Regarding everything visually, nothing was done just to be cool. Everything that you hear and see, I was trying to add something to the story. I wanted to put the audience in her shoes. Also, I don’t want anyone who watches this film to come out the end and still think that rowing is peaceful, you know?
So, you touched on filming on the water. As The Novice goes on, it feels like Alex is slowly drowning. In particular, there’s a scene with the race at night during a storm that I’m sure was an intense experience to do.
Again, I come from this sound background. I didn’t come from doing tons of commercials, short films, and music videos. This was my first set experience since college short film we did in class. My first week as director was “Water Week.” So, I was very much thrown into the deep end, “sink or swim”- all the cliches you can think of. We shot the final race over the course of three nights, and it was a clusterfuck.
I mean, first, the city, for instance, opened the dam, and we’re draining the river or the lake. Whatever it was – and they didn’t tell us they were doing this. So, all the boats are getting sucked down the river. You have the five boats in the shot, plus the sound, safety, taxi, light, camera, and houseboats where I was on. All of this stuff was coordinating, and we had outfitted Isabel for this. We had made a special rig on a boat with a training wheel tripod type of thing sticking out for getting the close-up shots. Those boats are so easy to flip. Any of those girls have gone into the water, and we’ve been totally fucked. This movie would have been finished because we were taking so long to reset.
We got literally one of everything that we needed. But we had made one rig that had training wheels on the side, and we mounted the camera. So Isabelle, Amy, or whoever’s rolling around with this giant camera right in their face. Our sound guy, Scott Bell, put the boom microphone right there, and doing that was crazy. Meanwhile, we have the big camera, another boat, and the techno crane. The race is supposed to last 14 minutes-ish, roughly, but you can only light this much of a section.
So you’re being creative, and you kind of like swapping things in and out. It was just some mind-fuck- this Tetris game. Then, when we shot the rain portion-when they showed me the rain rig, I was like, “You gotta be kidding me. Like this is all we have? We have like this 100-foot stretch to have rain like, and the scene is supposed to be an emotional climax of the film. And this is you telling me this is what I’m looking at right now?” I was like, “Holy fuck, how are we going to do this?”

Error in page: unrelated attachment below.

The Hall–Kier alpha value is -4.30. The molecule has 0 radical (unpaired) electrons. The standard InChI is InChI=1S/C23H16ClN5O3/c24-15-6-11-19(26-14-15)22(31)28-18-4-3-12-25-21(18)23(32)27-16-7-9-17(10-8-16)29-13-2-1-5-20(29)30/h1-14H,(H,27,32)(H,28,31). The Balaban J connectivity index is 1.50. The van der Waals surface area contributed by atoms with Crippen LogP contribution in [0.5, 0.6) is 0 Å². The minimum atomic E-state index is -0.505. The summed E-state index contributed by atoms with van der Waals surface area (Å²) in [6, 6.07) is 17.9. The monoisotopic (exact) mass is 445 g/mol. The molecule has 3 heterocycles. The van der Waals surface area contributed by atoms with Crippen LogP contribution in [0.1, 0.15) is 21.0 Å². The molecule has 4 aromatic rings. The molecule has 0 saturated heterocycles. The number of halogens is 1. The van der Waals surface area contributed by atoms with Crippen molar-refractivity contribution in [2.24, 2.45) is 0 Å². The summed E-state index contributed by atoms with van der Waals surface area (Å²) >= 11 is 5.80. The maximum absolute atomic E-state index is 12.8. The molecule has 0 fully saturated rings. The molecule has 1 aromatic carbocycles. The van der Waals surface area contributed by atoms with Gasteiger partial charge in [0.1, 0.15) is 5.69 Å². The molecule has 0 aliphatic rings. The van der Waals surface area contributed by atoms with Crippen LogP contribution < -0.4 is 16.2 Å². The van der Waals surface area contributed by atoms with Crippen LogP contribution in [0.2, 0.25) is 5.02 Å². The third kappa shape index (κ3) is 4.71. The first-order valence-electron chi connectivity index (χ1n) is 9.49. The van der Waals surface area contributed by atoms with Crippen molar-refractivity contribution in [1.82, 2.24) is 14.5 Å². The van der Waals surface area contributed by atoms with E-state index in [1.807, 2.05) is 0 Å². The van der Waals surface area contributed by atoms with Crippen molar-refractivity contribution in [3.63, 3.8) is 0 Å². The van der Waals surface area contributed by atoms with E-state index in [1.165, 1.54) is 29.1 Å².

But it worked out. I mean, it was really tough. Between Todd [Martin] and me, the DP, we would sit down and figure out exactly what we needed to tell the story. We would check it off and have to move on because we did not have any time. That was the one scene out of everything that we shot. I mean, to me, all films feel like a disaster. But that scene, in particular, I was like,” I don’t know if we got everything we, need guys. I don’t know.”It wasn’t until we got to editing and looking at the footage for the first time where I said, “Holy fuck, like, how am I going to cut this together?” I think it worked in the end.
I wanted to talk about two different characters in The Novice. Jamie (Amy Forsyth) is Alex’s rival on the team. Dani (Dilone) turns into her lover. As the film goes on, Alex’s point of view becomes more distorted as she becomes consumed by rowing. There’s a beautiful coming-out story regarding Alex and Dani, but Alex can’t enjoy it. She can’t accept the love that’s in front of her. I love how you took two different facets of Alex’s character and put it inside two other people around her.
Well, with Jamie, I would say something a bit different. She says in the film, “I was trying to be a friend.” But how I directed Amy and what I told her I was, “yeah, your friends with Alex because she’s not a threat to you.” Jamie has always been the cool girl, the best, and doesn’t even have to try that hard. She’s like,” come on, kid. I’ll show you the fucking ropes. Yeah, I’m bored. Let’s just sit here and shoot the shit.” I think all of us probably experienced where we have someone who you kind of feel cool being around.